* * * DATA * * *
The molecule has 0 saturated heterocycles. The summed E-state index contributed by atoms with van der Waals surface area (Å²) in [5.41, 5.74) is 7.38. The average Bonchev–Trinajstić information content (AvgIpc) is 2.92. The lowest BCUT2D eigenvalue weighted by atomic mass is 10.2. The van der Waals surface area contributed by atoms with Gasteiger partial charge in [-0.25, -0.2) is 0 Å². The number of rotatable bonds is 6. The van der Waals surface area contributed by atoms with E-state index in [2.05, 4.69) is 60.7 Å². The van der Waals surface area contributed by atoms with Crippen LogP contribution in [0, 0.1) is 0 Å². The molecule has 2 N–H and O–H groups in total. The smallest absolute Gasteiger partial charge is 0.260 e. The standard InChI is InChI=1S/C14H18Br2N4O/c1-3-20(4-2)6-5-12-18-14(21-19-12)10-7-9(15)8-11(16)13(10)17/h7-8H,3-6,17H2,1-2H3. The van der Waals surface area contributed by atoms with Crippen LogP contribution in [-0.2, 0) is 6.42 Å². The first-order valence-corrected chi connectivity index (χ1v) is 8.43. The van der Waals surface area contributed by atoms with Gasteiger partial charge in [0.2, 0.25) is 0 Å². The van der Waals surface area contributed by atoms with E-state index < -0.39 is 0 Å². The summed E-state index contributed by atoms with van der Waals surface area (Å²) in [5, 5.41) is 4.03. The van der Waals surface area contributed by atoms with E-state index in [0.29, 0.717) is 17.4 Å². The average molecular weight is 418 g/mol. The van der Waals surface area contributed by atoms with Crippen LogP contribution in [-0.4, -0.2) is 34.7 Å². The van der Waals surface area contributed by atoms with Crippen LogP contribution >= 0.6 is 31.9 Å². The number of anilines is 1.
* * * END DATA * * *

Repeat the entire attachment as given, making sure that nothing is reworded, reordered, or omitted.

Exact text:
The molecule has 0 saturated heterocycles. The summed E-state index contributed by atoms with van der Waals surface area (Å²) in [5.41, 5.74) is 7.38. The average Bonchev–Trinajstić information content (AvgIpc) is 2.92. The lowest BCUT2D eigenvalue weighted by atomic mass is 10.2. The van der Waals surface area contributed by atoms with Gasteiger partial charge in [-0.25, -0.2) is 0 Å². The number of rotatable bonds is 6. The van der Waals surface area contributed by atoms with E-state index in [2.05, 4.69) is 60.7 Å². The van der Waals surface area contributed by atoms with Crippen LogP contribution in [0, 0.1) is 0 Å². The molecule has 2 N–H and O–H groups in total. The smallest absolute Gasteiger partial charge is 0.260 e. The standard InChI is InChI=1S/C14H18Br2N4O/c1-3-20(4-2)6-5-12-18-14(21-19-12)10-7-9(15)8-11(16)13(10)17/h7-8H,3-6,17H2,1-2H3. The van der Waals surface area contributed by atoms with Crippen LogP contribution in [-0.2, 0) is 6.42 Å². The first-order valence-corrected chi connectivity index (χ1v) is 8.43. The van der Waals surface area contributed by atoms with Gasteiger partial charge in [0.2, 0.25) is 0 Å². The van der Waals surface area contributed by atoms with E-state index < -0.39 is 0 Å². The summed E-state index contributed by atoms with van der Waals surface area (Å²) in [5, 5.41) is 4.03. The van der Waals surface area contributed by atoms with E-state index in [0.29, 0.717) is 17.4 Å². The average molecular weight is 418 g/mol. The van der Waals surface area contributed by atoms with Crippen LogP contribution in [-0.4, -0.2) is 34.7 Å². The van der Waals surface area contributed by atoms with Crippen LogP contribution >= 0.6 is 31.9 Å². The number of anilines is 1.